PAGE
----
Book review time!
A couple years ago when I was working with chocolate a lot more, I took an Advanced Chocolate Work course through Red River College’s patisserie program. I loved it, and was thrilled at all the cool stuff I learned. My good friend Stephy joined me for the fun – and we did have a blast. That being said, we were seriously disadvantaged, learning alongside culinary arts students who knew their way around a commercial kitchen like the one we were learning in. So there was the learning curve for both chocolate work AND for all the other stuff. Nonetheless, we persevered, both earning our certificates. Yay us!
Upon completing that course, I immediately took to Amazon to find a good chocolate recipe book, and I did, and bought it, Andrew Garrison Shotts’ “Making Artisan Chocolates”. I also picked up a couple good quality chocolate molds and a variety of chocolate-making tools. Then guess what happened? Nothing.
I have made chocolates exactly three times in three years. It’s a shame, really, because I do enjoy it. It’s time consuming, fairly expensive, and extremely difficult – so getting up the energy to do it is always a problem. But it shouldn’t be, because the results are always spectacular and people get so excited when you give them chocolates you made. I love that stuff!
This weekend I had the house to myself so I was determined to try a recipe in the Shotts’ book.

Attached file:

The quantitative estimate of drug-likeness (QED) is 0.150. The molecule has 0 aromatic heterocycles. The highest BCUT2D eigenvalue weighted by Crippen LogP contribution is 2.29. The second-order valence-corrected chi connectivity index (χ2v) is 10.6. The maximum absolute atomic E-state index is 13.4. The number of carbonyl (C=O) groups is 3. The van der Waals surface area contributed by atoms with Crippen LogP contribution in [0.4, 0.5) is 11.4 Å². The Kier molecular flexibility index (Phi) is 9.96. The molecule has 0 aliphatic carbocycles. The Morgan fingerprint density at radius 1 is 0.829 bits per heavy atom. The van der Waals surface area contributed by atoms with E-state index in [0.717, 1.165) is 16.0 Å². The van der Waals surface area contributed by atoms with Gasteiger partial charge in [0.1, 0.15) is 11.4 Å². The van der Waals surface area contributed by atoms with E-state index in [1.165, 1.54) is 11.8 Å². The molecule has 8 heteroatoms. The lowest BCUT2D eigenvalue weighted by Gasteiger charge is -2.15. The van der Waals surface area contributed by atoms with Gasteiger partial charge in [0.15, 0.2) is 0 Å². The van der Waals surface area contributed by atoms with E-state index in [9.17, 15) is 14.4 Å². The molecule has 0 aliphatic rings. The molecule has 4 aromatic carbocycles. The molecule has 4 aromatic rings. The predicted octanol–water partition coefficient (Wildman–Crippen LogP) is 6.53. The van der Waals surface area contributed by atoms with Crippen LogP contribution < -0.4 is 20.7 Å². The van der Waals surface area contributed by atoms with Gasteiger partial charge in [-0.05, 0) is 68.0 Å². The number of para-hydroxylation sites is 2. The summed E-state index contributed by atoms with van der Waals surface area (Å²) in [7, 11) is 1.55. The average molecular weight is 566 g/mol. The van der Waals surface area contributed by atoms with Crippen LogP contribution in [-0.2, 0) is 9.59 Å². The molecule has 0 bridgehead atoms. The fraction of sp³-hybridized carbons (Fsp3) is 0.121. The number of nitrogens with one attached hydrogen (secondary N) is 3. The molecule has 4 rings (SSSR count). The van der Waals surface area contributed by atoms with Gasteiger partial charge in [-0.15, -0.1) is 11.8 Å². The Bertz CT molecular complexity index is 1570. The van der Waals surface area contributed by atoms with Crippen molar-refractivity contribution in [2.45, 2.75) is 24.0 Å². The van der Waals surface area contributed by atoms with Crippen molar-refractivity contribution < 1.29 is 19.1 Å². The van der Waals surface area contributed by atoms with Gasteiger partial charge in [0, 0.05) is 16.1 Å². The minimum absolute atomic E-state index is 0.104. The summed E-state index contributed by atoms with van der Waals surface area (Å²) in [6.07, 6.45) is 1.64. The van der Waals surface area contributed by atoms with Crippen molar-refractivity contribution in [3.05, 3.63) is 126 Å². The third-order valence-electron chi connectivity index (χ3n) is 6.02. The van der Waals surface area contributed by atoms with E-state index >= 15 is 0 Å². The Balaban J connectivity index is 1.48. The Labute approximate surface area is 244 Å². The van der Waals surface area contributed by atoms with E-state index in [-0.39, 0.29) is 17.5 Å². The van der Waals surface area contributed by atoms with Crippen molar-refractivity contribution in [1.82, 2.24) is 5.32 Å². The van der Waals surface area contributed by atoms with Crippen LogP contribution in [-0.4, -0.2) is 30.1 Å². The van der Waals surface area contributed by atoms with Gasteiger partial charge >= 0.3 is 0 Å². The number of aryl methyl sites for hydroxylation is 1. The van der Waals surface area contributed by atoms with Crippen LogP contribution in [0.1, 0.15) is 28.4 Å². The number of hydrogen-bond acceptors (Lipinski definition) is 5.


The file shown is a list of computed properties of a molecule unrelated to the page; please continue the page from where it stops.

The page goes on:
I had picked up some couverture recently (milk, yummy) and so I picked a couple recipes that might work, but in the end I settled on something that wasn’t chocolates at all… but it looked SO GOOD in the book I couldn’t resist it. I had everything I needed on hand – no special trips to the grocery store required.
The Rocky Rhode Island Bar (RRIB) involves marshmallows, chocolate, cocoa butter, peanut butter, peanuts, and graham crumbs. Delightful!
The nice thing about this book is it references measurements in weight. I rarely get to use my trusty kitchen scale and I love to measure things. It very much brings me back to my days in the Advanced Chocolate Work course. Trying to figure out those scales was half the battle. The chocolate seemed simple in comparison, Stephy, am I right? You had to get there pretty early to snag a good scale. Some of them were downright impossible.
The RRIB is a layer of bittersweet chocolate, then peanut butter ganache/graham crumb mixture, then peanut butter ganache and peanut/marshmallow mixture, then a layer of peanuts, then a drizzle of bittersweet chocolate on top. Ummm, right?
So very right.
I can’t say this was the easiest no-bake recipe I’ve ever undertaken, but it definitely was a good reminder to me that I do love working with chocolate – it isn’t as difficult as I had it in my head to be – and I will definitely be doing more of this real soon. So, please watch for more chocolate-related recipes and pictures. I’m super excited to continue to add new things to my repertoire.
If I did it again, I would replace the bittersweet chocolate with semi-sweet. Don’t get me wrong, these are as delicious as they look. I swear I am regressing with my photography skills, though. What I lack for in photographic genius, though, I more than make up for in peanut-butter genius.
Mad peanut butter skills I tell you. Skippy the Squirrel, all the way!